Revolutionary drug ‘could reverse damage’ caused by Alzheimer’s by allowing nerve cells to mend themselves, scientists say
- Drug codenamed NVG-291 could reverse the damage caused by Alzheimer’s
- It removes a natural barrier in the body that prevents nerve cells from repairing
- 850,000 people in UK suffer from dementia, more than half have Alzheimer’s
Scientists believe a revolutionary new drug that allows nerve cells to mend themselves could transform the treatment of Alzheimer’s.
Unlike current treatments for the neurological condition, the drug, codenamed NVG-291, works by removing a natural barrier in the body that prevents nerve cells from repairing.
Paul Brennan, chief executive of Canadian biotech firm NervGen, said the drug not only offered the prospect of reversing the damage caused by Alzheimer’s but also of giving people paralysed through spinal cord injury the chance of walking again.
An estimated 850,000 people in the UK suffer from dementia, of whom more than half have Alzheimer’s. Pictured, shutterstock of a depressed man
‘We call it repair and this is what differentiates us from almost everything that’s out there in the central nervous system [research] space,’ he said.
‘Everybody, when they are looking at neurodegenerative diseases – whether it’s Alzheimer’s, ALS [known as motor neurone disease in Britain], or multiple sclerosis – is trying to arrest progression of the disease. We are trying to repair the damage.’
Mr Brennan said tests involving mice and rats had produced unprecedented results and that NVG-291 would be hailed as a breakthrough drug ‘even if we get only half that magnitude of effect’ in human trials.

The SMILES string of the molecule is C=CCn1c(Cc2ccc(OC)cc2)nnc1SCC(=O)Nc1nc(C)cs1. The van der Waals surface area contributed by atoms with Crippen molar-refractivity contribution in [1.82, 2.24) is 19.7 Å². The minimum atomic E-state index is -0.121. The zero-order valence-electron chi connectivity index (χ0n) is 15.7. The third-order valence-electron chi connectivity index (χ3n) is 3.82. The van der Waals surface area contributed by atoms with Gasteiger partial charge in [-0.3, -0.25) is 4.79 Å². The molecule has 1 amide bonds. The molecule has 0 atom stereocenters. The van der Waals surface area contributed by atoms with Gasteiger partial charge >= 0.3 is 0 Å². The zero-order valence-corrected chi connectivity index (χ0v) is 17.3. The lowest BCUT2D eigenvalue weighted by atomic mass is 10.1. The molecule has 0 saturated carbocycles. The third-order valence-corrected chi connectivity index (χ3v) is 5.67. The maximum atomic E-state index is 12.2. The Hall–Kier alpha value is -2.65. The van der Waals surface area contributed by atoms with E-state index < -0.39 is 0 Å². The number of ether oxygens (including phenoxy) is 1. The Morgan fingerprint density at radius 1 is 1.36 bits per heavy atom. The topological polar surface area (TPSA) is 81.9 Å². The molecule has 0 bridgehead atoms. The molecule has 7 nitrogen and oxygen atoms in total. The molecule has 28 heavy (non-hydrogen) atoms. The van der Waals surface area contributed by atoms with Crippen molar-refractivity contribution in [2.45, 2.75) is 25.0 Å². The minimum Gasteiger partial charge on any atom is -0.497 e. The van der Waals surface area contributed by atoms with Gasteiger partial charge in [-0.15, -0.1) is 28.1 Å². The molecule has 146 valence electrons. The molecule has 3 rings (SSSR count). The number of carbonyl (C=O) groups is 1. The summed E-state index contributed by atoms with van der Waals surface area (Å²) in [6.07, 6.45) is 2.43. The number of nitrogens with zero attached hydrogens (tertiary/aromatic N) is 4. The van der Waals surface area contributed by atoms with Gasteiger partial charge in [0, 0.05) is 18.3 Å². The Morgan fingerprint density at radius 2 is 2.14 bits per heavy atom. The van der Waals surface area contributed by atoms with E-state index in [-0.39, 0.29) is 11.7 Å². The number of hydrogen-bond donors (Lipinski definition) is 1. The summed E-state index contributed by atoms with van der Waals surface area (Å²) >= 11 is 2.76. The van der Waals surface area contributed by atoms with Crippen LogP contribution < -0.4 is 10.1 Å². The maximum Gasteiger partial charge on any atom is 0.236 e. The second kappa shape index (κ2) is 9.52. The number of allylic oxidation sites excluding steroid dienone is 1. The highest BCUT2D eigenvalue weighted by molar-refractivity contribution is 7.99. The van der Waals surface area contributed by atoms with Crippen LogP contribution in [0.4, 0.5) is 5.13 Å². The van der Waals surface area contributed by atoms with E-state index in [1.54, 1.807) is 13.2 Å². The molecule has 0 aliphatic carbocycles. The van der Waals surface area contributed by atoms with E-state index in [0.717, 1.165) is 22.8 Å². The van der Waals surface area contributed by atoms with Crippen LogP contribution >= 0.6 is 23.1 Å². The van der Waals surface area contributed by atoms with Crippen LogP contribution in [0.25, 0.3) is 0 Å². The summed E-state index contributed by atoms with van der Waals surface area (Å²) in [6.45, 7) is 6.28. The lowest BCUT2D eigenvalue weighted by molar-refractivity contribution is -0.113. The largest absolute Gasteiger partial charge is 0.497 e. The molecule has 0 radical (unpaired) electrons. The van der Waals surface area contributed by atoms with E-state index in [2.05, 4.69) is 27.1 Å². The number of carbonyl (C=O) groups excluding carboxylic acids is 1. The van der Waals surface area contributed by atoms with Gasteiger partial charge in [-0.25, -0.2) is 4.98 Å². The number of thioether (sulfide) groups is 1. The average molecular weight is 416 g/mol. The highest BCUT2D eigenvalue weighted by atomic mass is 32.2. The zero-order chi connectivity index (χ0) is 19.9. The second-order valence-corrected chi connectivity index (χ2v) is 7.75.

An estimated 850,000 people in the UK suffer from dementia, of whom more than half have Alzheimer’s.
To show it is safe for humans, NVG-291 is now being given to healthy volunteers and from next year NervGen plans to prescribe it to patients with Alzheimer’s, spinal cord damage and multiple sclerosis, a disease of the nervous system.
Unlike current treatments for the neurological condition, the drug, codenamed NVG-291, works by removing a natural barrier in the body that prevents nerve cells from repairing
If the drug passes stringent trials, Mr Brennan believes it could be available to the public within five years.
Last night, Dr James Connell, head of translational research at Alzheimer’s Research UK, said: ‘It’s encouraging to see experiments take place to investigate the potential of less explored avenues like promoting repair processes in the brain.
‘But it is too early to say whether NVG-291 will help improve symptoms in people with Alzheimer’s disease.’
Dr Clare Walton, head of research at the MS Society, said: ‘This research highlights an interesting new approach.’
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